Livestreamed Masses have allowed some parishes to reach more daily parishioners than ever, according to the Bishop of Salford.
Speaking at an online press conference earlier this week, Bishop John Arnold said that some parishes were reaching “record numbers” of people. Archbishop Bernard Longley of Birmingham said that he knew of 30 local parishes which had been streaming Mass online.
Archbishop Longley and Bishop Arnold joined Bishop Richard Moth to discuss plans to livestream services from their cathedrals during the Easter Triduum.
The three bishops each said how “strange” it would be to celebrate the Easter liturgy without a congregation present, but cited the recent success of their local churches to reach out to parishioners through the internet, after government measures had forced church buildings to close and had prohibited all non-essential travel.
The bishops added, though, how “very difficult” they themselves had found the current period of isolation. Bishop Moth of Arundel and Brighton said: “I live alone and a half an hour’s drive from my cathedral, so it’s a bit monastic up here at the house”. Bishop John Arnold, who is also living alone during the lockdown, said how frustrated he was that “I know people who are doing very active things on the front line out there and I’m not out there with them.”
The bishops thanked Catholic institutions still fully operating amidst the pandemic. Bishop Arnold praised Catholic charities for their help during the crisis, after reporting that Caritas were still providing “all essential services” in his diocese of Salford, and Archbishop Longley and Bishop Moth both communicated their gratitude for the work of Catholic schools, which have remained open to vulnerable pupils and the children of “key workers”.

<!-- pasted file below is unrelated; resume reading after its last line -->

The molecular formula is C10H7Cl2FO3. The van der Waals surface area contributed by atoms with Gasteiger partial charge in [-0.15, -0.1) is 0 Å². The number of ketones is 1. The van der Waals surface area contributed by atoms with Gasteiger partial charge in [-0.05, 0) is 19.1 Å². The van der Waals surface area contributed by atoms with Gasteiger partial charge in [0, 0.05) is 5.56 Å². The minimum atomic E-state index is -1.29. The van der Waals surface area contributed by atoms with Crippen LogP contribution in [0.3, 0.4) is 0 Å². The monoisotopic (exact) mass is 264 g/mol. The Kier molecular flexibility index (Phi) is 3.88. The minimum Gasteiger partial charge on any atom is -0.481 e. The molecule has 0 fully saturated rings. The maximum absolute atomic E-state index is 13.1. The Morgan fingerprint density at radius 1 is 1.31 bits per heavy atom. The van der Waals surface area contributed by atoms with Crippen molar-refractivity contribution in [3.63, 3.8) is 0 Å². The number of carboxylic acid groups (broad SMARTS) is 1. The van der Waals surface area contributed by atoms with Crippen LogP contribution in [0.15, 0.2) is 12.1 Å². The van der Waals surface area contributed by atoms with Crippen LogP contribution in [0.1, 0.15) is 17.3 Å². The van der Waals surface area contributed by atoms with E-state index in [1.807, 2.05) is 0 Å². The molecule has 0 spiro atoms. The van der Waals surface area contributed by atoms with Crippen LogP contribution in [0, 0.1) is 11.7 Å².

The bishops described some of the new challenges the Church faces during the pandemic. Bishop Arnold talked about the particular problems facing hospital chaplains: “the question of the protective clothing, or the lack of it”, as well as the struggle to train new chaplains, since “the most established chaplains are over 70, so they’ve had to withdraw”.
Archbishop Bernard Longley discussed the current “in extremis” restrictions on the sacraments, which he said were severe but necessary measures to avoid practices that would “jeopardise the health of anyone else.” And Church finances were mentioned, with the bishops reporting that some diocesan staff had been furloughed and that church contributions had fallen, but Archbishop Longley insisted “we do not want to particularly emphasise that because of the hardships people are experiencing.”
Bishop Moth, the bishops’ representative on prisons, said that the “devastating” impact of Covid-19 had already forced a rethink of prison overcrowding. He encouraged the government to continue to consider “releasing those who are not going to be a threat to the local community”. And the bishops looked ahead to the “new normal” awaiting us when the pandemic subsides, which Bishop Arnold hopes will reflect a renewed understanding “that our actions together affect our brothers and sisters around the world and that we have to care for our common home.”
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